Friday, June 27, 2014

Edgar Arceneaux, 107th Street Watts, Frankfurt: Revolver Archiv fur Aktuelle Kunst, 2003, ed. 1000

The review below is an excellent summary of this publication and since it's credited to Umbrella magazine, I can only assume that Umbrella's editor, Judith Hoffberg (1934-2009) wrote the piece. Either way it gives me the opportunity to remember a fervent supporter of artists' book who recently passed away.  

Edgar Arceneaux, 107th Street Watts with essays by Charles Gaines, Lynell George and Vincent Johnson (English); 15 x 20 cm, 48 pp., 50 ill., leporello and text booklet in fold-out box (Special edition available. See Editions.) ISBN 3-934823-82-3

“107th Street, Watts by Edgar Arceneaux is a conceptual photographic project shot in the dense historic battleground of Watts, California. “Part of the trajectory of the project and the ideas that have led to its genesis and ultimately its fulfillment, include a desire to produce a number of strong visual counter arcs to a relentlessly mediated social space, as well as a desire to ignite a critique of the narrow histories of Los Angeles’ provocative past. Another aspect of the project, that of expanding the traditional subjects of Southern California artistic practices was to photograph an area of the world both known and also viewed globally through a singular event in its history.” In this case it was Watts and the Watts riot of 1965 and this is an excerpt from the essay, Watts at Sunset” by Vincent Johnson for this book project. Simulating the format of mapping the “Sunset Strip” of 1966 by Ed Ruscha, this bookwork formally mimics the Ruscha book by shooting every building on 107th Street (the location of the historic Watts Towers) in a 7-foot photomontage. The book actually has only one page folded into an accordion, allowing the reader to open and pull it completely out for an undisturbed viewing from end to end. Printed in an edition of 1000, the bookwork is enclosed in a small rectangular box and includes 3 essays by writer Lynell George of the Los Angelees Times and artist/writers Charles Gaines and Vincent Johnson in a separate accordion book. The essays act to contextualize the photographs and also attempt to bridge the voice of the virtual non-existence of any writing about Watts not focused on the riots of 1965. The book seems to want to broad the discourse around the photographic history of Los Angles and become a historical record of Watts. In this, it succeeds admirably.” (Umbrella, 12/2003) 

The panoramic photowork book is 18 pages each of them 6" x 7.5" (H) and fully extended its 9 feet. The text-based book is 20 pages, 
6" x 7.5" (H) and fully extended 10 feet.
The two books that make up the publication, one is the photographic panorama and the other features assorted texts related to the work.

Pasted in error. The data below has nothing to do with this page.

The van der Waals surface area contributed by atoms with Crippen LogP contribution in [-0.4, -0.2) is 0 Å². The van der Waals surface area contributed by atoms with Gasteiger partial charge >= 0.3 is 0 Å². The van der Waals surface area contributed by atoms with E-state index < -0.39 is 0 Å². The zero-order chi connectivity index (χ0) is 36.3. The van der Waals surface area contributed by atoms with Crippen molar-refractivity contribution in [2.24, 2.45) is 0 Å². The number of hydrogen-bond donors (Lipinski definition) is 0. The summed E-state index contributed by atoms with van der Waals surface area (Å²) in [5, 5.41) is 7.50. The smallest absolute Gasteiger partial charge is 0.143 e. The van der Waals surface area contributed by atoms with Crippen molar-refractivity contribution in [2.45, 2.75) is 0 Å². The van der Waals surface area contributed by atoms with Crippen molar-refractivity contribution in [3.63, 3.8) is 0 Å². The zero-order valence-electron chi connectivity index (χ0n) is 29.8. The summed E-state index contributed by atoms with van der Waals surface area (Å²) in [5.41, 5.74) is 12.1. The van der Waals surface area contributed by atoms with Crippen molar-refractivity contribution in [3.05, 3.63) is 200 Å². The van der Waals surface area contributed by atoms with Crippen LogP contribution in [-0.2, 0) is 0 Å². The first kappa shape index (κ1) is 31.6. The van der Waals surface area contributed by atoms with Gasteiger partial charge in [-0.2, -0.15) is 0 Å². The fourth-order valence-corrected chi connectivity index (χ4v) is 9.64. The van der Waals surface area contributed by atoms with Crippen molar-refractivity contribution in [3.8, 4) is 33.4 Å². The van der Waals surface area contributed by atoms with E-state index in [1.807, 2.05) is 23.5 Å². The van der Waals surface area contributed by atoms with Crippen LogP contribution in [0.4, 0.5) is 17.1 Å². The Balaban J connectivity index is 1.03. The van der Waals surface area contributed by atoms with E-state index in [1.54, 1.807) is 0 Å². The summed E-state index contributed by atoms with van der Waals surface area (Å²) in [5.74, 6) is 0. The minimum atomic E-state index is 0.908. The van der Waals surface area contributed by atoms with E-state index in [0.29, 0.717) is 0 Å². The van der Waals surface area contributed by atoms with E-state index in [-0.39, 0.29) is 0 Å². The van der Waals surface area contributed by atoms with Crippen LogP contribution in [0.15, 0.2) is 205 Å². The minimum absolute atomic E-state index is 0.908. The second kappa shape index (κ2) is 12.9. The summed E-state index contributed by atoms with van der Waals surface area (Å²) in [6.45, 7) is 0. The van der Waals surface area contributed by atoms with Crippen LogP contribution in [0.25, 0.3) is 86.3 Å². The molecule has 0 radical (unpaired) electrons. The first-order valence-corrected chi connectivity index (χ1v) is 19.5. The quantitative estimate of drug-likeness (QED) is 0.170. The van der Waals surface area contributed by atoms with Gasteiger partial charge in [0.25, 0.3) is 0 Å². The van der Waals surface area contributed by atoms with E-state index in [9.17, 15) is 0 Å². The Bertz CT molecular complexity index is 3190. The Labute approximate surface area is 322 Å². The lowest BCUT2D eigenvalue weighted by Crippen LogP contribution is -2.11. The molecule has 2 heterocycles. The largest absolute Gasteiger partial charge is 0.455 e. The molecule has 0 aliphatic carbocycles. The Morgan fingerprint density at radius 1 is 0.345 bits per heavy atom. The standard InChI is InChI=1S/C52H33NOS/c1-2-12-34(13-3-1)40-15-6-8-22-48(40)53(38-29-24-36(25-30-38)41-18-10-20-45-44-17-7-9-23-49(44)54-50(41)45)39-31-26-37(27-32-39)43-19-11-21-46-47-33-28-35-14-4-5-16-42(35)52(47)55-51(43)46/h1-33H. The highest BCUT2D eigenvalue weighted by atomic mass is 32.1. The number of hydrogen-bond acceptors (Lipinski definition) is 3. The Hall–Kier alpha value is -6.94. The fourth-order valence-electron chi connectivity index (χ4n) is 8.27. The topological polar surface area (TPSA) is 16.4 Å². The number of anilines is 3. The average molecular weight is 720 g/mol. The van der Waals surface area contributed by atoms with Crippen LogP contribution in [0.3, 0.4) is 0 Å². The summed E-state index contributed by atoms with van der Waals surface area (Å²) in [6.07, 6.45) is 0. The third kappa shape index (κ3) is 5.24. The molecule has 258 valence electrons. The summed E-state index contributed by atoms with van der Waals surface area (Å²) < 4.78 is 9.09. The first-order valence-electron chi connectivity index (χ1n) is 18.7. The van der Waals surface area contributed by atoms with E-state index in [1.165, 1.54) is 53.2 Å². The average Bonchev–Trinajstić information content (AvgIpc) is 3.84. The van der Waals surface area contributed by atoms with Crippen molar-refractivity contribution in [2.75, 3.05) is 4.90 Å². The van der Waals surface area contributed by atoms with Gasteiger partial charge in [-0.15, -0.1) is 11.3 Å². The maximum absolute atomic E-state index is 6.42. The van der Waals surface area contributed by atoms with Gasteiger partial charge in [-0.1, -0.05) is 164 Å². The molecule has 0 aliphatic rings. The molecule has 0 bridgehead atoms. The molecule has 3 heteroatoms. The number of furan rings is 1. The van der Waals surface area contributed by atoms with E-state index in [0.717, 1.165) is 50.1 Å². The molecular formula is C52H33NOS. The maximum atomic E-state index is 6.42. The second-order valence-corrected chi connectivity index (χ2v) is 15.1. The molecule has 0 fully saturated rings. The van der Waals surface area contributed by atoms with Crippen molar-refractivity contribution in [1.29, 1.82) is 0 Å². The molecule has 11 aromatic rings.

Jennifer Bartlett, Recitative, Baldwin Gallery: Aspen Colorado, 2010

A well produced catalogue/artists' book for a 2010 exhibition at the Baldwin Gallery of Barlett's Recitative that utilised her baked enamel steel plates in a mural that stretched 158 feet around the gallery. The piece, a meditation on color and a back-to-basics research into picture-making, is presented here in bookform in a wonderful simulation of the original. Accompanied by a short essay from Kiki Jai Rai in which she places this piece in the context of a 1976 work, Rhaspody, and observes similar themes being worked out in the present volume. The book has 40 pages, at 6" x 8.5" (H), and fully extended it's 20 feet. 

Scott McCarney, Far Horizons, Rochester: Visual Studies Workshop Press, 1998, ed. 500

In a statement inside the cover flap MaCarney explains that "...Far Horizons is the name of a traditional American quilt square, which this books adopts for its basic pattern." Stitching together panoramic landscapes from various places around the country, McCarney pays homage to these sites that provide him with moments of contemplation as well as a sense of awe at these huge American landscapes.

This accordion includes two different directional turns which when laid out flat creates a solid sheet, precisely what one calls this publication that utilizes essentially two reading directions in one publication — I'm not sure that at the moment!

12 pages, 7" x 7" (H), extended 3' 8."

Reverse side showing folds.

David Horvitz, The Distance of a Day, Berlin: Motto Books and Chert, 2013

An accordion postcard booklet made to accompany a work of Horvitz's that was in Art Basel, 2013. On the reverse is an interview with Horvitz by David Senior. This publication and the piece is premised upon the artist's discovery that "in early February, the California sunset coincides with the Maldives sunrise...." Horvitz engaged his mother in this work that was based upon him wanting " both to watch the sun going either under or over the horizon." Horvitz moved to Maldives to realize the piece and his mother lives by the beach in California. 18 pages 6.5" x 4.25" (h), extended 3' 2.25"

Horvitz is an interesting Brooklyn-based conceptual artist and right now he's  seeking participants for his latest project: 

For $1 USD I will think about you for one minute. I will email you the time I start thinking, and the time I stop.

To participate: Untitled Document